On migration, BIC sees need for cooperation, focuses on root causes
MARRAKECH, Morocco — More than a quarter billion people have left their home countries—many compelled by war, economic deprivation, or environmental degradation—in search of a better future elsewhere. To address this growing movement of populations, world leaders gathered last week at a historic conference where 164 nations adopted the first-ever United Nations global agreement on a common approach to international migration.
Called the Global Compact for Safe, Orderly and Regular Migration, the non-binding pact aims to foster a cooperative international approach to migration and reduce the risks and challenges for people on the move.
“Understanding the deeper causes of international migration is forcing us all to look at how the affairs of an increasingly global society are organized,” says Baha’i International Community (BIC) representative Simin Fahandej, who participated in the conference held on 10 and 11 December in Marrakech, Morocco. “This agreement has brought the countries of the world into a global conversation about an issue that has mostly been dealt with at the national or regional level.”
Over the past five years, the Baha’i community has been engaged in national and international forums focused on migration. It has been working with diverse social actors to better understand the deeper causes of forced migration, its impact on societies, and insights that can help humanity to move forward in addressing this issue through consultation and collaboration.
“It seems inevitable that movements resulting from inhumane and intolerable circumstances will continue to increase unless there is a broad and concerted effort to address the underlying causes,” explains Ms. Fahandej. “The Global Compact for Migration highlights the willingness of many in the international community to look fundamentally at some of those causes and to begin to ask searching questions: What about current structures, systems, and attitudes is perpetuating the conditions causing millions of people to leave their homelands? How can we expect substantial change in the movement of populations if the structures that propel inequality and war do not change?”
The BIC representatives also noted the acknowledgment by leaders that, although global challenges must be addressed collectively, the precise nature of the questions facing the different regions of the world vary.
“This led to a discussion about the responsibilities of different regions,” adds Rachel Bayani, who attended the conference on behalf of the BIC Brussels Office. “Some would need to reflect on how their policies—for instance, on trade, on investment, on the environment—inadvertently affect the socio-economic conditions in the countries of origin. Others would need to explore how they could address the conditions within their own countries that are forcing people to leave.”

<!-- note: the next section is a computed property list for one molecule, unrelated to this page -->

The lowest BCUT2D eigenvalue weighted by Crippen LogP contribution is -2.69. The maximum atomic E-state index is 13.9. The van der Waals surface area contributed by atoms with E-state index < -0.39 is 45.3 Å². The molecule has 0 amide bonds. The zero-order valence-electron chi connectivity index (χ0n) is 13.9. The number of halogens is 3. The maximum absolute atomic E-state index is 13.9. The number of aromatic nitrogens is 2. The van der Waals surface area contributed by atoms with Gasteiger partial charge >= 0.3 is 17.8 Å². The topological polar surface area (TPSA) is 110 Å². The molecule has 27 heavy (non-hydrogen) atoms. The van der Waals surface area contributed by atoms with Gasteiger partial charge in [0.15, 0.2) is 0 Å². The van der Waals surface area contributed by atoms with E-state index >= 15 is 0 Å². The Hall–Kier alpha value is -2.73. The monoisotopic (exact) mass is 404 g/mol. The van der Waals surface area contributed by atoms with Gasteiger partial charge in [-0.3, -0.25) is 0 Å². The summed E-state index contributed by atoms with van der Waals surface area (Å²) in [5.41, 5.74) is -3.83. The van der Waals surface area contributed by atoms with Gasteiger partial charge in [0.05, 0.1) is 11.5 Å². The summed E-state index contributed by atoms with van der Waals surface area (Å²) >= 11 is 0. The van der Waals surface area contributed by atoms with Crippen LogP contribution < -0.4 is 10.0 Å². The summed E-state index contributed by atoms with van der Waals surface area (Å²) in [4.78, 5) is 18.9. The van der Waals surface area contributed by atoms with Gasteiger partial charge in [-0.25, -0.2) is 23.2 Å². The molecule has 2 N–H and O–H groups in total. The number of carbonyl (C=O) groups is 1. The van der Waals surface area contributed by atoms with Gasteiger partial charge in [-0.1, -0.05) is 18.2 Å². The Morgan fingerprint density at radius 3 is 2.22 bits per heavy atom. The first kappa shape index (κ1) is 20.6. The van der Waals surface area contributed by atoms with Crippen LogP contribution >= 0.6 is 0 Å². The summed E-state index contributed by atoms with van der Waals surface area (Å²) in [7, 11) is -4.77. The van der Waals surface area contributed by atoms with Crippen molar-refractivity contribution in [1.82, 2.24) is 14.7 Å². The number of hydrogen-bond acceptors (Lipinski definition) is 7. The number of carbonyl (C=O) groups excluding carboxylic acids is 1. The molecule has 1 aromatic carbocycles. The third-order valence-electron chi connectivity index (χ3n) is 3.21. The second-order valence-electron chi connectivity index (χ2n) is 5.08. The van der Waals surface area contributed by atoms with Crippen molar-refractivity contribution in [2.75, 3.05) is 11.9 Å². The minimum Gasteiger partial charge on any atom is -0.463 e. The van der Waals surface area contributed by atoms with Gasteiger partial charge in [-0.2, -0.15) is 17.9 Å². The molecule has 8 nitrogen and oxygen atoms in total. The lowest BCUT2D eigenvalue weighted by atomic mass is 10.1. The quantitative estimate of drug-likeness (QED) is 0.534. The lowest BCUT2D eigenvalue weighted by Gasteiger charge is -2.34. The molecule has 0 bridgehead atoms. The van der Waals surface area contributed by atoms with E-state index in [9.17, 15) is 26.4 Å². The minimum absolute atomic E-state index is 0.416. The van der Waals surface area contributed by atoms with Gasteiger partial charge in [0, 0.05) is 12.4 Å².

A BIC statement issued ahead of the conference reiterates the need for a global focus on migration and “a long-term approach” that “calls for a far-reaching, multi-dimensional, dispassionate and informed conversation around the issue of migration.”
“That conversation cannot fall short of examining social, political and economic structures, systems and attitudes that underpin and perpetuate the current order,” the statement asserts. “It needs to include a genuine reflection on how this order can be redesigned to ensure an adequate response to the needs of masses of the world’s population living in situations of war, poverty and oppression. Most importantly, it needs to be based on the understanding of the indisputable interconnectedness of our societies, and the reality that humanity’s collective life suffers when any one group thinks of its own well-being in isolation from that of its neighbours.”
The conference was conceived in September 2016 when the UN General Assembly unanimously agreed to prepare a global migration agreement and to meet this month to adopt its text. The process has not been without challenges; nearly 30 UN member states have since backed out of the agreement.
The 34-page global compact is a non-binding declaration that aims to ensure a life of safety and dignity for migrants and to better manage the movement of populations. The agreement includes 23 objectives for “safe, orderly, and regular migration,” including: minimizing the adverse drivers and structural factors that compel people to leave their home country, managing international borders, eliminating all forms of discrimination and promoting evidence-based public discourse to shape perceptions of migration, and strengthening international cooperation.
“Most importantly, (the conversation) needs to be based on the understanding of the indisputable interconnectedness of our societies, and the reality that humanity’s collective life suffers when any one group thinks of its own well-being in isolation from that of its neighbours.”
—The Baha’i International Community
Throughout the event, many government leaders noted the need for an international solution to the challenges placed on nations by migration. “We must equally address the drivers and outcomes of irregular migration,” explained Sierra Leone’s President Julius Maada Bio.
German Chancellor Angela Merkel praised the compact’s focus on “the foundations of international cooperation.” She added that “globalization, if we want to give it a human face, can only be shaped in such a humane way when all countries on this planet have fair and equal opportunities to develop.”
About 3,200 people attended the conference, including representatives of more than 150 countries.
(Editor’s note: On 19 December, to more accurately reflect the text of the Global Compact, the first paragraph of this story was modified and a second added.)